Music in the Morning, and Much More

Broadcasting from a studio in Water Mill, Anthony is on-air at 6 a.m
Anthony, host of “The Morning Show” on WEHM, is wide awake and serving up music and laughter at 6 a.m. daily. Durell Godfrey

Those of us on the South Fork who are decidedly not “morning” people can awaken to music and high spirits at 92.9 and 96.9 on the FM dial, where Anthony, host of “The Morning Show” on WEHM, reliably serves up an abundance of both. 

Broadcasting from a studio in Water Mill, the D.J. is on-air at 6 a.m., winding up his show at 10 with a context-free audio clip from “The Family Guy.” In between, new and catalog rock ’n’ roll music mixes freely with news, sports, and weather dispatches, a range of topics trending on social media, and Anthony’s playful and often hilarious free-association riffs on anything and everything. 

Concert tickets are given away, and he engages listeners on the air, some of them regulars with handles including Twitter Bill and Bud the Hippie. Nine-to-fivers getting ready for the day can monitor their punctuality, or tardiness, with daily features including Breakfast With the Beatles (7:20) or the EHM Cover Story (8:45). And always, witty and irreverent commentary, sometimes over clips of rock-star stage banter gone wrong, “cheesy love songs” such as Friday’s observance of Valentine’s Day, or on the D.J.’s love for food (he is not a vegetarian). 

“I grew up a wise-ass, so it’s easy,” said Anthony, whose surname is closely guarded. Turning serious, he allowed that “to be humorously appealing to people is not easy. For a time there, you were a serious political talker, or you were a shock jock.”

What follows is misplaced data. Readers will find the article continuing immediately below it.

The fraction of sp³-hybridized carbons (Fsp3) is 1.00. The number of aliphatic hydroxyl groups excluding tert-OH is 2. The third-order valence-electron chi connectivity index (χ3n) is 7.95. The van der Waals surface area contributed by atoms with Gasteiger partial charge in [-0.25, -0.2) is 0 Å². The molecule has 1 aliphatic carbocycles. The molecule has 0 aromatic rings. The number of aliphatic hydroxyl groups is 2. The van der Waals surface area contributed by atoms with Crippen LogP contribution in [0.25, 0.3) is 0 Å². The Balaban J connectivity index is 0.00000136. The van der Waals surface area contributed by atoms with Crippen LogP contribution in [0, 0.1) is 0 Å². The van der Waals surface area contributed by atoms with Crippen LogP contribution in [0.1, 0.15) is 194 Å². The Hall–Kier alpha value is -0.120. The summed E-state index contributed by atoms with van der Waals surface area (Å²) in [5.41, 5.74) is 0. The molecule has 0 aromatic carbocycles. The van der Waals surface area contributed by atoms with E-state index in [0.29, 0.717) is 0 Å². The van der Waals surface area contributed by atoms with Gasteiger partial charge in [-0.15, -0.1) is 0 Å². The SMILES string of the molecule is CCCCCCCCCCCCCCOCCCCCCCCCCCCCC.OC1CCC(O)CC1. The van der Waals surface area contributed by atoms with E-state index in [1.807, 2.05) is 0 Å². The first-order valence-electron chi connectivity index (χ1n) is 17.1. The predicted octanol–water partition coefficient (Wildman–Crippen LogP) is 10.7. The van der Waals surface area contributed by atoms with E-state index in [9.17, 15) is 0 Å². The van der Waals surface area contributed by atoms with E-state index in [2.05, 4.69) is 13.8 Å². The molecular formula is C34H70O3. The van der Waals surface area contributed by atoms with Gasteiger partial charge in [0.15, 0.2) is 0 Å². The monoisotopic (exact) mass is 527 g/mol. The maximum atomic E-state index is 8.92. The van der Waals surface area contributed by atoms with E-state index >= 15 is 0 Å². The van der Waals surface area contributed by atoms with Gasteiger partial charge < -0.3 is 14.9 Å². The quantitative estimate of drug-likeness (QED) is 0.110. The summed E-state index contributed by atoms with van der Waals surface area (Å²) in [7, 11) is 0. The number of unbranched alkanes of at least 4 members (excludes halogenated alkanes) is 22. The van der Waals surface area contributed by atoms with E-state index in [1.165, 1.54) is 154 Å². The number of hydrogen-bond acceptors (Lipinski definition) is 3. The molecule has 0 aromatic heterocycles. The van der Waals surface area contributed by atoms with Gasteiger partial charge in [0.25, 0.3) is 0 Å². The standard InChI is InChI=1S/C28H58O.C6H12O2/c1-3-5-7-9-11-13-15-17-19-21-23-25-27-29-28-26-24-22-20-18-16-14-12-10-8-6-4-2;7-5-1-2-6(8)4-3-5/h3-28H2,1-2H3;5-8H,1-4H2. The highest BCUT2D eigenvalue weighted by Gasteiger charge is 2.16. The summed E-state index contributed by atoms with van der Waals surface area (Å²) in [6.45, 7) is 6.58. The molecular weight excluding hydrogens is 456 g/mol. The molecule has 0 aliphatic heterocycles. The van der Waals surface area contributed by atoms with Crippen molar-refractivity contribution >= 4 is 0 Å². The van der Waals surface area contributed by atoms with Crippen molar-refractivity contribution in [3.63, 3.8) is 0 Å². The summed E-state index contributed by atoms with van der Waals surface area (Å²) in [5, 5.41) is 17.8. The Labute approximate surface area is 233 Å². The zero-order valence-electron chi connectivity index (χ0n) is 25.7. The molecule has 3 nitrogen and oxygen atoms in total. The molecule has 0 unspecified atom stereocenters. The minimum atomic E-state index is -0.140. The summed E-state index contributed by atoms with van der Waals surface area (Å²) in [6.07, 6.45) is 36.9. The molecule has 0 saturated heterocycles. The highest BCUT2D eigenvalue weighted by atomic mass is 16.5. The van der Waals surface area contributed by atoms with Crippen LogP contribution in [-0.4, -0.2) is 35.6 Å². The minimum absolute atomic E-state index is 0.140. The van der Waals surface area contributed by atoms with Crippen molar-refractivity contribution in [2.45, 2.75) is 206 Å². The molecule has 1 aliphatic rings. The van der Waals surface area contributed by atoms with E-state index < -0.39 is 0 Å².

Though the native of Howard Beach in Queens grew up in a house filled with music and was smitten by radio early in life, Anthony might have ended up an executive with his beloved New York Islanders. Studying sports management at St. John’s University, an internship with the team was to lead to full employment. Fate intervened, however, with the National Hockey League’s 2004-05 lockout, which canceled the season. “That was it for my sports career.”

Fortunately, a career in radio would also be born at St. John’s. “They piped their radio station through the cafeteria,” he remembered. “I think I had just broken up with a girlfriend, was hanging out with a buddy, and it was ‘I can do better than this.’ We went up to the fourth floor and I had a show, like, two weeks later. I became the program director three or four months after that, and really fell in love with it.”

The groundwork, however, had already been laid. “I came from an Italian family, so every Sunday morning there was sauce on the stove as you woke up, getting ready for that night’s dinner, but there was also music — Sinatra and Jimmy Roselli and Tony Bennett. My grandparents had a record player, and my grandmother was always playing music. That filtered down to my parents.” 

His father, fittingly, was also in the communications business, working for the telephone company and with its volunteer organization, Telephone Pioneers of America. “We used to do walks and various benefits,” Anthony said. “We were at one and I got a keychain for WPLJ, which was Power 95.5 at the time. I remember holding on to that and just loving it.”

On family trips to and from his grandmother’s summer house in New Jersey, the radio was often tuned to the Don K. Reed Doo-Wop Shop on WCBS-FM, or to Sid Mark, a Philadelphia D.J. who presented shows devoted to Sinatra’s music.